In Arizona, the state Civil Liberties Union issued a report in 1992 condemning the violation of children's rights by CPS. Among the problems cited are the incommunicado isolation of children, CPS workers who are cynical and offer no hope to families, and court records contaminated by a host of facts that do not prove child abuse (such as the bathing of a 4-year-old child by his parents, or kissing and hugging "too much" during visits). "Once the child is removed," the report states, "the system will go to any lengths to sustain their charges, even in the face of copious evidence they have made a mistake." The report also cited experimentation on children with treatments given sex offenders, including the use of penile devices, nude photographs, and noxious odors.
In 1992 New York state's Commission on Quality Control released a report that criticizes the liberal use of psychotropic drugs on children in state mental-health facilities. In 51 percent of the cases examined by the commission, children were drugged without the consent of a parent or guardian. Only 33 percent of children receiving anti-psychotic medications had a diagnosed psychotic disorder. Both Tom and Billy Stefan were treated for acting up with potent psychoactive substances that have numerous possible side effects, including fainting, heart failure, confusion, agitation, seizures, and psychomotor and mental retardation. Both boys experienced some of these symptoms after being drugged. Neither of them had needed psychiatric medication before they were removed from their home.
The Commission on Quality Control also criticized the frequent use of punishments that deprive children of essential family and social contact. Although the commission found that children in state institutions were well cared for physically, the report concludes that "in a real sense these children are often deprived of their childhood, first by the desperate conditions in their family lives, and then by the very design of the service systems."
New York Commissioner of Social Services Mary Jo Bane complained that "the report's caustic criticism and the condemnation of the whole system is not justified." She objected to the suggestion of local oversight panels, saying that "decisions regarding child placement should be left to the party with the legal authority to act." Bane's defensiveness reflects the main problem in the child-welfare system: power without accountability. Officials are always promising reform, but nothing ever changes that fundamental reality.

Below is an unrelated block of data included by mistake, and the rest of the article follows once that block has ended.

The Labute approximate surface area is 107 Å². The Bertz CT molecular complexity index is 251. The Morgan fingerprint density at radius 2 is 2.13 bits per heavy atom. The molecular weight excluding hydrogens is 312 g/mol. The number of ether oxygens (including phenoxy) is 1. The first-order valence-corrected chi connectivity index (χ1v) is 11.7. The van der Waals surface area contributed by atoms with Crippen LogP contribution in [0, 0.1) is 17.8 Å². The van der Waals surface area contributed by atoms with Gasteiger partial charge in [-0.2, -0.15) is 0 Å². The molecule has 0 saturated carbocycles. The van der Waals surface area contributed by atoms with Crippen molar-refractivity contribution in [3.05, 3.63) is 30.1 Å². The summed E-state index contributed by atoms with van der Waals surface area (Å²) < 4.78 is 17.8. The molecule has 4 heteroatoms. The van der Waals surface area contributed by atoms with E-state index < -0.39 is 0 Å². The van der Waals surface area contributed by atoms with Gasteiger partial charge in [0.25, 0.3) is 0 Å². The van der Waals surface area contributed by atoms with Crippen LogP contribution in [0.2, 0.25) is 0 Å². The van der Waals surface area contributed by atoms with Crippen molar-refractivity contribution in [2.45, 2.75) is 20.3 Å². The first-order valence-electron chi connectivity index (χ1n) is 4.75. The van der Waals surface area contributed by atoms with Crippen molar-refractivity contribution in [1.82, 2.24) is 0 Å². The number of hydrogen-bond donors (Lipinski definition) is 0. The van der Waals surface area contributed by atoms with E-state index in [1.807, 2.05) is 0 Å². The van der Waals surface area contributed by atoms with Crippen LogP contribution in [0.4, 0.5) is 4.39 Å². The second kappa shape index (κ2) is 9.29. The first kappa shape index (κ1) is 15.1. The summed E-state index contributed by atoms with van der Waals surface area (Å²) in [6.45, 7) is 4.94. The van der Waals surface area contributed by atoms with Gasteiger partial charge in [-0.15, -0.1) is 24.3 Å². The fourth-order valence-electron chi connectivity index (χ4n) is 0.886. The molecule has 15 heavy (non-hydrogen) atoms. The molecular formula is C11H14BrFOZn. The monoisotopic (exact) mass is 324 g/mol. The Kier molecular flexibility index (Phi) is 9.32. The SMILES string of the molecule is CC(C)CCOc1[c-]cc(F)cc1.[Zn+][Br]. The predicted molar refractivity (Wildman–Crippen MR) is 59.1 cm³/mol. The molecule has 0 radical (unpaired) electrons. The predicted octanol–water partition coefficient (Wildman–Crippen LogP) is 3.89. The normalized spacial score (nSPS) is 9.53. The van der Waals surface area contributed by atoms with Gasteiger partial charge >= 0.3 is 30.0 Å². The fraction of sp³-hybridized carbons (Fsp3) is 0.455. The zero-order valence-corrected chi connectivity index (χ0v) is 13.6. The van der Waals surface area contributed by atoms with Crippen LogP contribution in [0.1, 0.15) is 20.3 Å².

One former CPS worker describes the system as "a world all its own…like being in the high school gang: either you play their game, or you're out." The weak ethics and ignorance of family realities among members of her CPS unit didn't matter, she says. What mattered was maintaining the gang and the " 'let's go get 'em' mentality." This social worker put conscience over career and dropped out.
In fairness, her description of apathy and incompetence does not apply to all caseworkers; the problem with the CPS system is not personnel. The problem lies in assuming that we can safely hand over broad powers to government without public oversight and constitutional constraints. The kind of reforms being proposed by social-service agencies do not address this issue at all. Rather, they involve expanded government powers and increased funding. Without radical reform, kids like Billy Stefan will continue to wait for relief.
"It's taking too long," Billy says. He lives in fear—not of his father but of the people who tore him from the security of home and family. He's suspicious of police and anything even remotely connected to Social Services. He's wary of all medication, even aspirin. He finds it difficult to trust anyone outside his family. At night he's tormented by dreams about "things Social Services did to me" and "them coming for me."
During his imprisonment by the county, Billy says, he would try to run back home, only to be tackled and pinned down. He says hospital staff gave him "shots in the rear" when he acted up, and they would sometimes bend his leg backwards to subdue him. "It hurt like hell," he recalls. His eyes, usually glazed over with dread when he brings back those memories, pierce into mine for an instant as he tries to explain. "Why?" he asks over and over again. "What do they want, keep me for a pet or something?" Billy has trouble making sense out of how so many men and women who don't know him can be so intent on getting their hands on him. And his family, even his father, has trouble giving him answers.
Donald Stefan was released from jail September 1 after serving four months for contempt of court. Billy Stefan remains free, but Judge Nenno has warned his father that he will go back to jail if he goes near the boy. Billy writes to his law guardian, his judge, to Social Services, and to "anyone who cares," asking to be left alone so that he can enjoy the simple pleasure of being home with his father. So far, no one seems to be listening.
Hannah B. Lapp is a dairy farmer and free-lance writer in Cassadaga, New York.